from the GNU version of the Collaborative International Dictionary of English.

  • adjective Consisting of a greater or less portion or sum; composed of a quantity or number which is not stated; -- used to express an indefinite quantity or number. Used also pronominally.
  • adjective A certain; one; -- indicating a person, thing, event, etc., as not known individually, or designated more specifically.
  • adjective Not much; a little; moderate.
  • adjective About; near; more or less; -- used commonly with numerals, but formerly also with a singular substantive of time or distance.
  • adjective Considerable in number or quantity.
  • adjective Certain; those of one part or portion; -- in distinction from other or others.
  • adjective A part; a portion; -- used pronominally, and followed sometimes by of.
  • adjective [Obs.] one and all. See under All, adv.
  • adjective one part … another part; these … those; -- used distributively.

from Wiktionary, Creative Commons Attribution/Share-Alike License.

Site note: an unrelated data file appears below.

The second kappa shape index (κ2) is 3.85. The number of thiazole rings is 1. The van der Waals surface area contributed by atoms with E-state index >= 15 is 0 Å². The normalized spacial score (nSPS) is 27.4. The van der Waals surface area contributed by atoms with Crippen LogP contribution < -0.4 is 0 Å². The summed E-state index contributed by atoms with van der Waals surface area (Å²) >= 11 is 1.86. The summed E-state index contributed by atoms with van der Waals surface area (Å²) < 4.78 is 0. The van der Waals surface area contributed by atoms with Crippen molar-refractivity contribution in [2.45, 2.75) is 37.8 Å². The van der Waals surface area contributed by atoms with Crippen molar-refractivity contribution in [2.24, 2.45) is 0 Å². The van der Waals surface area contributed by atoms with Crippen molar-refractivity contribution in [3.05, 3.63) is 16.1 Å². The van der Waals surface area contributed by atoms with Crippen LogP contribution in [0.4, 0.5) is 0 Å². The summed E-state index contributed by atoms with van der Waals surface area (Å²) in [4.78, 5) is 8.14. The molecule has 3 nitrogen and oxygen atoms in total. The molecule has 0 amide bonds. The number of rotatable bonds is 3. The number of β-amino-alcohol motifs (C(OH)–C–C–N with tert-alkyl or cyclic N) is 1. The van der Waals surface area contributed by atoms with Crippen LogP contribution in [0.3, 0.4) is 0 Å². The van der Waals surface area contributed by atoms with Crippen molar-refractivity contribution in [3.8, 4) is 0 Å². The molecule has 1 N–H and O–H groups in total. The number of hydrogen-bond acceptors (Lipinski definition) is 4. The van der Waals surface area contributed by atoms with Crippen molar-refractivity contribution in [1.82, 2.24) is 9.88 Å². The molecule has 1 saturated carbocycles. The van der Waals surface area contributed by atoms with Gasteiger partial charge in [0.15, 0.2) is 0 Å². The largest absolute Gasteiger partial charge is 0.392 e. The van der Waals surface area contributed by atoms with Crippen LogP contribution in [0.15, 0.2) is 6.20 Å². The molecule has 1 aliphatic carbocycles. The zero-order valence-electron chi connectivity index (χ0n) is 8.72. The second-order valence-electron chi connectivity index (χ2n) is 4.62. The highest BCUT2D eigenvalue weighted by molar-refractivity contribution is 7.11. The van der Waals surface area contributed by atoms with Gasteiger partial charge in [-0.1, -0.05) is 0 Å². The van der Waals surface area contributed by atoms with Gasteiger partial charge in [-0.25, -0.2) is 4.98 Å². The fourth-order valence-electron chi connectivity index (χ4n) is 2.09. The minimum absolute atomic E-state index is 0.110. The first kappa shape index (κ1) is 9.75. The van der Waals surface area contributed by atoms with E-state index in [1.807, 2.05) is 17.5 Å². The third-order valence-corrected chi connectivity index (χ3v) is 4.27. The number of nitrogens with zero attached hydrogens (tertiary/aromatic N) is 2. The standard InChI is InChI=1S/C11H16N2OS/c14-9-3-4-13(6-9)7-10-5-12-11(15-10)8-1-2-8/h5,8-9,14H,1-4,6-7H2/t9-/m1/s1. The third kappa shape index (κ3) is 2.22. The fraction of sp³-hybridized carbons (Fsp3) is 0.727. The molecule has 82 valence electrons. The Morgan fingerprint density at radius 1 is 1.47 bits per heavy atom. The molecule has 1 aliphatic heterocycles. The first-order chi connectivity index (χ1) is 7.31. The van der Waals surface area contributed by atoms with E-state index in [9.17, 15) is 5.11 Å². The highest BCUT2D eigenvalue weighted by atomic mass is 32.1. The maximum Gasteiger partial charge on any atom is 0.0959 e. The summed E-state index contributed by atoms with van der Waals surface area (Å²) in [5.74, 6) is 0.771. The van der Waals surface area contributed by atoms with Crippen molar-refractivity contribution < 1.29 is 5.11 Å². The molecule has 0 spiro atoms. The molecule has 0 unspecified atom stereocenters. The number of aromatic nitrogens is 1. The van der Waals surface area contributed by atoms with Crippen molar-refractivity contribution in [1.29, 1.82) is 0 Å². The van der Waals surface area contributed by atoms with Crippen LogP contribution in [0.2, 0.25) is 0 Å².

• pronoun A certain number, at least one.
  • pronoun An indefinite quantity.
  • pronoun An indefinite amount, a part.
  • determiner A certain proportion of, at least one.
  • determiner An unspecified quantity or number of.
  • determiner An unspecified amount of (something uncountable).
  • determiner A certain, an unspecified or unknown.
  • determiner A considerable quantity or number of.
  • determiner informal a remarkable.
  • adverb Of a measurement; approximately, roughly

from WordNet 3.0 Copyright 2006 by Princeton University. All rights reserved.

  • adverb (of quantities) imprecise but fairly close to correct
  • adjective quantifier; used with either mass nouns or plural count nouns to indicate an unspecified number or quantity
  • adjective remarkable
  • adjective relatively much but unspecified in amount or extent
  • adjective relatively many but unspecified in number


from The American Heritage® Dictionary of the English Language, 4th Edition

[Middle English, from Old English sum, a certain one; see sem- in Indo-European roots.]

from Wiktionary, Creative Commons Attribution/Share-Alike License